In these unprecedented times, it’s important to know what resources may be available to you.
Check out our list below to learn more.
Paying down debt is difficult under normal circumstances. The COVID-19 global pandemic, including stay-at-home orders and social distancing measures, makes it even more challenging. There are a number of resources that might be able to help you with your debt.
- Check on your mortgage and life insurance policies to see whether you’re offered payment protection, accident, sickness or unemployment coverage
- If your ability to pay your mortgage is impacted and your loan is owned by Fannie Mae or Freddie Mac, you may be eligible to delay making your monthly mortgage payments (more info here)
- Regardless of your situation, if you’re having trouble making payments, contact your mortgage servicer (the company where you send your monthly payments) as soon as possible to let them know about your current circumstances
Good news for those with student loan debt: The CARES Act provides some relief for certain loans. Payments on certain federal student loans will automatically stop from March 13, 2020, through Sept. 30, 2020.
Credit cards/personal loans
If COVID-19 has had an impact on your personal finances, your credit card or personal loan issuer may give you options for debt relief (such as deferred payments or waived fees). To know for sure, check their website or call their customer support team for more information.
Facing unemployment or underemployment due to COVID-19? Assistance may be available through federal and/or local programs.
- Unemployment Insurance provides unemployment benefits to those who lose their job through no fault of their own
- You may qualify for Disaster Unemployment Assistance even if you don’t qualify for other types of unemployment benefits
- Filter by location to find additional unemployment benefits near you
- Visit the Department of Labor’s Coronavirus Resources page for information that can help employers and employees
Global public health emergencies can cause severe emotional distress and anxiety. Throw financial concerns into the mix and it’s easy to feel overwhelmed. The CDC has valuable information and tips on coping.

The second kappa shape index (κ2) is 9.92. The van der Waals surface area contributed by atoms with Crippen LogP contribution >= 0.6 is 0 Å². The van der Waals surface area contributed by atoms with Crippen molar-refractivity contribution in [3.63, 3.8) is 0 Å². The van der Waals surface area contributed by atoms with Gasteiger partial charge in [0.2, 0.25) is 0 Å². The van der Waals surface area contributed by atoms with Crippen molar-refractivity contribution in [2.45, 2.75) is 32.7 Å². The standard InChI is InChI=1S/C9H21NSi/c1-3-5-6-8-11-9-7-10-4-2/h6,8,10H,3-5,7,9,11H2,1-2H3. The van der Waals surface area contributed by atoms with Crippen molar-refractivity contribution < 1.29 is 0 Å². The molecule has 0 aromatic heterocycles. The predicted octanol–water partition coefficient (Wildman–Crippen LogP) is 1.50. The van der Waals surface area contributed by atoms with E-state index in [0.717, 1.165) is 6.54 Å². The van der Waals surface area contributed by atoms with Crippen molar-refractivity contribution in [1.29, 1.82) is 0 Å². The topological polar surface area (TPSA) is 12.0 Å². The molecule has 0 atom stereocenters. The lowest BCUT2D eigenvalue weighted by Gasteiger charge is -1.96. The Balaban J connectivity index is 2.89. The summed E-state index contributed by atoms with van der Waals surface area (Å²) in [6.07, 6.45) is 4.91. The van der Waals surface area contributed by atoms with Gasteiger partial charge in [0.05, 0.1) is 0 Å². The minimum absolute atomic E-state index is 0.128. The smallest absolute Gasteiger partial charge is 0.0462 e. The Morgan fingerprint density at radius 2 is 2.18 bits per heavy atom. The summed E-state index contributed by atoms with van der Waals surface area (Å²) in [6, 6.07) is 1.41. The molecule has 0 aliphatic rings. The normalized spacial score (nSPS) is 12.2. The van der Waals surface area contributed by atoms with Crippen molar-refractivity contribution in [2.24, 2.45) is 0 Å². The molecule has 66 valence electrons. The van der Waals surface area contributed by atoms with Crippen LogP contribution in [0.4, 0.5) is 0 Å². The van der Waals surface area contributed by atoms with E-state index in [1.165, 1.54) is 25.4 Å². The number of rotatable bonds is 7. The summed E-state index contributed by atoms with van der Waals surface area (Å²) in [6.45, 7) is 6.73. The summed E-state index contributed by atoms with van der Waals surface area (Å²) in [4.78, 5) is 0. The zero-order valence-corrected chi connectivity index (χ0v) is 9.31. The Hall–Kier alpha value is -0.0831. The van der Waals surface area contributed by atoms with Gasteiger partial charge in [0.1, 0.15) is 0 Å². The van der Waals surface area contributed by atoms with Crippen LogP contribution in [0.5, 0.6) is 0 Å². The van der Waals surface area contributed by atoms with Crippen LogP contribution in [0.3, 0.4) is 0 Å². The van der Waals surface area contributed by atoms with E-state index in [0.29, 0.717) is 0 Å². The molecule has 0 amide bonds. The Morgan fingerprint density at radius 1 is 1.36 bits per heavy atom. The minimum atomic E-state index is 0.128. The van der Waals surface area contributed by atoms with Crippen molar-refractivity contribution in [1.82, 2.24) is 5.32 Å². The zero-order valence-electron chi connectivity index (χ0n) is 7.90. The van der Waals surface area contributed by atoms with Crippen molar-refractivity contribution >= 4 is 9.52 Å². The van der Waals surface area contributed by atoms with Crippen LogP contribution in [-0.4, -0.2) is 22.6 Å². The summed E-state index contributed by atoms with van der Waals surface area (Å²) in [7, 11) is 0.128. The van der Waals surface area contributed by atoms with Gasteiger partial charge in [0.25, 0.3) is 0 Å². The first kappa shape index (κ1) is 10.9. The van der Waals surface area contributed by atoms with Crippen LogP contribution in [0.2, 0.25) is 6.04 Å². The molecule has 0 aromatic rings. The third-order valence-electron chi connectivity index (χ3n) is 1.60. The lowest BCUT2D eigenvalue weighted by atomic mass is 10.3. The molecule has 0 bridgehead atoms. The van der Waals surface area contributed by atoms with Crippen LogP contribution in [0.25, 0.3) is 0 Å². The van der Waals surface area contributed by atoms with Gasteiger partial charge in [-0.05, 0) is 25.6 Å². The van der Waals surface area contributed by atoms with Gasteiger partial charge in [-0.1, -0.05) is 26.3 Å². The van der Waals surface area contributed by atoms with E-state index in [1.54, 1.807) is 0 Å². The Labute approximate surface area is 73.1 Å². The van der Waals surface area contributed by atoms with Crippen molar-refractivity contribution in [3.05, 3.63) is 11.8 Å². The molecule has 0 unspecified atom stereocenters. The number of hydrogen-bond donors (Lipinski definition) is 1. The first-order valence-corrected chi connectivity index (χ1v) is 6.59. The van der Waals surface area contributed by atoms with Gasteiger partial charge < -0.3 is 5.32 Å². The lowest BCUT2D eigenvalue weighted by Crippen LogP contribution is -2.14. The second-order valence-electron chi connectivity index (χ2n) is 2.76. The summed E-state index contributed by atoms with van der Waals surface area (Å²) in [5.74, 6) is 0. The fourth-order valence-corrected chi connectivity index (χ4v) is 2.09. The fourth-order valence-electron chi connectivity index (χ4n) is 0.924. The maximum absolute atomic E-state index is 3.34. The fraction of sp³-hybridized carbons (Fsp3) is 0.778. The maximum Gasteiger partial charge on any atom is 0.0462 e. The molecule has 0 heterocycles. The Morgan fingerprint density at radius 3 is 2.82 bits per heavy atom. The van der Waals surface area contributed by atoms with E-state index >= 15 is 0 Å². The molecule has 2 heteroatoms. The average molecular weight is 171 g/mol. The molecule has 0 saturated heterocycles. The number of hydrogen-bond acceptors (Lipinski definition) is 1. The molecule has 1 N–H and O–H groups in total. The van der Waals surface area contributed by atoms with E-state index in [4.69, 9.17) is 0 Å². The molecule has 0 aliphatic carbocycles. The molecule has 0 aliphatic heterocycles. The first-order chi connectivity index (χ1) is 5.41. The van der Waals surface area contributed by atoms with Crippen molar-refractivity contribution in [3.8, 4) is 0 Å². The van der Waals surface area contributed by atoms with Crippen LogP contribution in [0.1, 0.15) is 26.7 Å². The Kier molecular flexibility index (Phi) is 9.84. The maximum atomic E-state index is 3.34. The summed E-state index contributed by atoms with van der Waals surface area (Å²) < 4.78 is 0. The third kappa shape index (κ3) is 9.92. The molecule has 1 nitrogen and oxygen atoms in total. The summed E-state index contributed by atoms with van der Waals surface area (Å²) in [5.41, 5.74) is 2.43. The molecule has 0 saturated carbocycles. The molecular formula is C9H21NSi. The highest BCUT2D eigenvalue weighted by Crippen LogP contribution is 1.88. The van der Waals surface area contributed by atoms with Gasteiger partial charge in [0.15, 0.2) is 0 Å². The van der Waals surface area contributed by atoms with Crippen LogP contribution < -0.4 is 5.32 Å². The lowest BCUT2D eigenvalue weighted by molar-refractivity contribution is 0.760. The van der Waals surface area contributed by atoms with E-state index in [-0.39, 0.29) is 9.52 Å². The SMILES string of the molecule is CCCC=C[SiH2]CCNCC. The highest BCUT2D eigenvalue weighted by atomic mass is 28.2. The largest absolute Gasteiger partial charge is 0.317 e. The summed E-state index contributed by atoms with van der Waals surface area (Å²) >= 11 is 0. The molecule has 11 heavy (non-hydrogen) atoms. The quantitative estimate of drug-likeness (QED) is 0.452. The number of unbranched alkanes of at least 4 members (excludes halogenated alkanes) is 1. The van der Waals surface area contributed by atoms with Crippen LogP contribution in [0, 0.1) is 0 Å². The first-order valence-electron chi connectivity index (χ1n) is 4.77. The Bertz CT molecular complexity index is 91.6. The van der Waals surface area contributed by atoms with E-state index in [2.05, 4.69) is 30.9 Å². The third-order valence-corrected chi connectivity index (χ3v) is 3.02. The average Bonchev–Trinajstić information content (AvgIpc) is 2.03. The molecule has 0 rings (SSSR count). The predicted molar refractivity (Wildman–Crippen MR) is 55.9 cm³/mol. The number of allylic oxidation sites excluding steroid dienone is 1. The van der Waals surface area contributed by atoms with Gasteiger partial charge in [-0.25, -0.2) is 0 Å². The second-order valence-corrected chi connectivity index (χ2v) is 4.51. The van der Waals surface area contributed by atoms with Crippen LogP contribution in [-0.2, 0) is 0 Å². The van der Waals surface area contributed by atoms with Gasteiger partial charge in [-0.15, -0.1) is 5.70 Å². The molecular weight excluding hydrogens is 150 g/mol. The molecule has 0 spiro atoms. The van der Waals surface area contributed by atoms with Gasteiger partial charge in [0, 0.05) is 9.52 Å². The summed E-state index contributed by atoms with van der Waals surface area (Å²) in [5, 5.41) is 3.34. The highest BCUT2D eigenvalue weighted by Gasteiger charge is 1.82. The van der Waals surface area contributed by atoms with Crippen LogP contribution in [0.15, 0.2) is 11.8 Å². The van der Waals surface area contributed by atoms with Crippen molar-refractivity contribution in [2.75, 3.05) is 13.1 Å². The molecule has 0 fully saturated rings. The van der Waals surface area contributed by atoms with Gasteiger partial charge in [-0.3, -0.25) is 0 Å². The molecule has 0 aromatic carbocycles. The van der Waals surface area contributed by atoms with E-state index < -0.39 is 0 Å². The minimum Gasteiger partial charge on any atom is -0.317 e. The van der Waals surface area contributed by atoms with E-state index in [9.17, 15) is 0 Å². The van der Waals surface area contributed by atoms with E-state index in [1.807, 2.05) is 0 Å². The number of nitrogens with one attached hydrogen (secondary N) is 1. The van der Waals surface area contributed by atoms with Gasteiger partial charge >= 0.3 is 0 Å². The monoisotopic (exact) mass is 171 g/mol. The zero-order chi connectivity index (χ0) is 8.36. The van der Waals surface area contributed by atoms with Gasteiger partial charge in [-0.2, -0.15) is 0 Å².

If you or someone you know is considering self-harm, visit the Suicide Prevention Lifeline website, call the Disaster Distress Helpline at 1-800-985-5990 or text TalkWithUs to 66746.
The good news is that most major health insurance carriers, including Medicare and Medicaid, will cover the cost of COVID-19 testing and treatment, but if you still need coverage, read on.
- The Affordable Care Act allows for enrollment if you have a life change (like losing health coverage or having a baby) or if you qualify for Medicaid or the Children’s Health Insurance Program (CHIP)
- COBRA Continuation Coverage may be an option if you are experiencing a lapse of employment
- Medicare and Medicaid benefits may be available if you meet certain requirements
You’re probably already aware that the deadline to file your 2019 federal income and self-employment taxes has shifted from April 15 to July 15, 2020 (more info here). State taxes may or may not be delayed. Check with your state for more details. Sadly, criminals are already cooking up ways to scam you out of your refund. To play defense, file your taxes sooner rather than later and remember to never give out your personal information over the phone. The good news is that a tax refund check will probably come in handy in these uncertain times.
Feeling financially overwhelmed? Nimbl can help. Download the app today to get started.